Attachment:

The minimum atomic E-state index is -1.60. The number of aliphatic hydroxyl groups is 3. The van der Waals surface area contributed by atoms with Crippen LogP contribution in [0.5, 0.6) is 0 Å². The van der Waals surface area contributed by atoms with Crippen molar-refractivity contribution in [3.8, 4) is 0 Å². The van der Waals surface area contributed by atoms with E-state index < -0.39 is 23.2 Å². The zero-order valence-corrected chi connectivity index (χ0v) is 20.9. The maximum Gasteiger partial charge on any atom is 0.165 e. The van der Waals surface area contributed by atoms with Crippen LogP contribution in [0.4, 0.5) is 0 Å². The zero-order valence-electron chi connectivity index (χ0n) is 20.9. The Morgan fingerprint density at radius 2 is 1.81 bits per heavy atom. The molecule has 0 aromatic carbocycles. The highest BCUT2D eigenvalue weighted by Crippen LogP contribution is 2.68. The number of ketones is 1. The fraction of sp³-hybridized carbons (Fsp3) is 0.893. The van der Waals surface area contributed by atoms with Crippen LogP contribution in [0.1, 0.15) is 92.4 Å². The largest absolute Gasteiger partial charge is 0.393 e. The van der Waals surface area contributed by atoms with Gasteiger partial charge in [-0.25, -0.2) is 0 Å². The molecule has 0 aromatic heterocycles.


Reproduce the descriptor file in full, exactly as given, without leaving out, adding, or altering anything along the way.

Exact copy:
The minimum atomic E-state index is -1.60. The number of aliphatic hydroxyl groups is 3. The van der Waals surface area contributed by atoms with Crippen LogP contribution in [0.5, 0.6) is 0 Å². The van der Waals surface area contributed by atoms with Crippen molar-refractivity contribution in [3.8, 4) is 0 Å². The van der Waals surface area contributed by atoms with E-state index < -0.39 is 23.2 Å². The zero-order valence-corrected chi connectivity index (χ0v) is 20.9. The maximum Gasteiger partial charge on any atom is 0.165 e. The van der Waals surface area contributed by atoms with Crippen LogP contribution in [0.4, 0.5) is 0 Å². The zero-order valence-electron chi connectivity index (χ0n) is 20.9. The Morgan fingerprint density at radius 2 is 1.81 bits per heavy atom. The molecule has 0 aromatic carbocycles. The highest BCUT2D eigenvalue weighted by Crippen LogP contribution is 2.68. The number of ketones is 1. The fraction of sp³-hybridized carbons (Fsp3) is 0.893. The van der Waals surface area contributed by atoms with Crippen LogP contribution in [0.1, 0.15) is 92.4 Å². The largest absolute Gasteiger partial charge is 0.393 e. The van der Waals surface area contributed by atoms with Gasteiger partial charge in [-0.25, -0.2) is 0 Å². The molecule has 0 aromatic heterocycles.